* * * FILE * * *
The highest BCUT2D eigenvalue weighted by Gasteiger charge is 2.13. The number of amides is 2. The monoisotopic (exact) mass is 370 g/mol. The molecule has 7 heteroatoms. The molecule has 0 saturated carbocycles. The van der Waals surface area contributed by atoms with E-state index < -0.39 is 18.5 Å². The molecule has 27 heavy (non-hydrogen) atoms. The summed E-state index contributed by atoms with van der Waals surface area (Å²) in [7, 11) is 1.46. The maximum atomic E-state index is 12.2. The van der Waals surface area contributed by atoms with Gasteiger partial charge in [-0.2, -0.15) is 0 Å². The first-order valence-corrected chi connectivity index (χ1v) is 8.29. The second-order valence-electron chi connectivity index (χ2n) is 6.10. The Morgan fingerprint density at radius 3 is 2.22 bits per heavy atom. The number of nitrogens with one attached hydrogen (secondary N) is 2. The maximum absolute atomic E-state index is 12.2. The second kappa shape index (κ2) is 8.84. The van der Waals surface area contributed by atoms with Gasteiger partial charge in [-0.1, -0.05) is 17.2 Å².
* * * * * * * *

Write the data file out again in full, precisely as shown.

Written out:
The highest BCUT2D eigenvalue weighted by Gasteiger charge is 2.13. The number of amides is 2. The monoisotopic (exact) mass is 370 g/mol. The molecule has 7 heteroatoms. The molecule has 0 saturated carbocycles. The van der Waals surface area contributed by atoms with E-state index < -0.39 is 18.5 Å². The molecule has 27 heavy (non-hydrogen) atoms. The summed E-state index contributed by atoms with van der Waals surface area (Å²) in [7, 11) is 1.46. The maximum atomic E-state index is 12.2. The van der Waals surface area contributed by atoms with Gasteiger partial charge in [-0.2, -0.15) is 0 Å². The first-order valence-corrected chi connectivity index (χ1v) is 8.29. The second-order valence-electron chi connectivity index (χ2n) is 6.10. The Morgan fingerprint density at radius 3 is 2.22 bits per heavy atom. The number of nitrogens with one attached hydrogen (secondary N) is 2. The maximum absolute atomic E-state index is 12.2. The second kappa shape index (κ2) is 8.84. The van der Waals surface area contributed by atoms with Gasteiger partial charge in [-0.1, -0.05) is 17.2 Å².